In the past we've posted about the QIRX software a few times as it is an RTL-SDR compatible program that has a focus on DAB+ decoding. However, recently QIRX author Clem wrote in to let us know about version 3 beta, which is now a multi-mode receiver supporting modes such as ADS-B, AM, NBFM, WFM, SSB as well as DAB+ as it did in previous versions. It also now support ADS-B plane mapping, and can run multiple RTL-SDRs at once. We note that this version is not yet available for public download, however you can get the beta by contacting the author (details below). Clem writes:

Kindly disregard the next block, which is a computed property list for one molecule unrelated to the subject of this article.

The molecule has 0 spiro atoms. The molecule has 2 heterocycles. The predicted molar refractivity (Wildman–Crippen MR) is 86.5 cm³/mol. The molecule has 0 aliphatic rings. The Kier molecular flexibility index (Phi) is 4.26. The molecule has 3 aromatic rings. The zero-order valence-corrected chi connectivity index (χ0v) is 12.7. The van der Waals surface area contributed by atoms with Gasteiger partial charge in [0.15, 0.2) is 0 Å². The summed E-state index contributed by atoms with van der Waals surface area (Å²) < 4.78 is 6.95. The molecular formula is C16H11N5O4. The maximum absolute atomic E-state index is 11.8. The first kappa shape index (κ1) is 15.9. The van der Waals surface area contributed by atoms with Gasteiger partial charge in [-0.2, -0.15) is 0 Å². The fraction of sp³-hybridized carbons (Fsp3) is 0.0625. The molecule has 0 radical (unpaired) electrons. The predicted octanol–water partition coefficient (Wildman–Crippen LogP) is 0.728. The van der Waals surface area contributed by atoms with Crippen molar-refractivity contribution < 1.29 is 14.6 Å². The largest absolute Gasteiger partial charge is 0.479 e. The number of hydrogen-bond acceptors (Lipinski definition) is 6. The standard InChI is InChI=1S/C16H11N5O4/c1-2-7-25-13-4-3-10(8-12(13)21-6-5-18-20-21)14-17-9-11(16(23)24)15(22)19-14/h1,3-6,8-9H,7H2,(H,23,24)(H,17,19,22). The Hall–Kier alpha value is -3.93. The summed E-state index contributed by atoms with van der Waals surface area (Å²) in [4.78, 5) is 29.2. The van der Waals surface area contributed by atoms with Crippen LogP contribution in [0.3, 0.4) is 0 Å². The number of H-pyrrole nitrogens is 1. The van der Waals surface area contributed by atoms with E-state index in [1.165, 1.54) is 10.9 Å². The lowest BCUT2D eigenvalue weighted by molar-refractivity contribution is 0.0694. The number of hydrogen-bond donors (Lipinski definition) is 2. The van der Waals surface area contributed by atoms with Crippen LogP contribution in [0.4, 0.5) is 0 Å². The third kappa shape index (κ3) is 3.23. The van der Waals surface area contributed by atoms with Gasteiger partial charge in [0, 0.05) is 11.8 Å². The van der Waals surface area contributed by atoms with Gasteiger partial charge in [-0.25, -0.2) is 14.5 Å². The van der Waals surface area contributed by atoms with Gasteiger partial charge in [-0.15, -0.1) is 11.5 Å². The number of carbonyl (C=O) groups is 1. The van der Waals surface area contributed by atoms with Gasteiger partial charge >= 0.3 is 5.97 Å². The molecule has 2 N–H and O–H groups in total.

In short, there are two main new features:
Multi-Receiver: More than one hardware RX can be connected, all I/Q data are fed via TCP/IP, local or remote. The configuration is read from the config file, per default prepared for three receivers.
As before, TCP/IP drivers for RTL-SDR dongles, the RSPs (RSPDuo single-channel), and Airspy. All binaries are part of the installer.
Although the software is "general purpose", particular emphasis has been given to serve aviation enthusiasts.
ADS-B: Aircrafts are displayed on the map. Information for about 450.000 aircrafts comes from an open database kindly provided by Opensky-network.org, updateable by the user from within the software, similar like the DAB database. The ADS-B decoder is a C# port of the well-known dump1090 software, with enhancements to decode aircraft ground movements.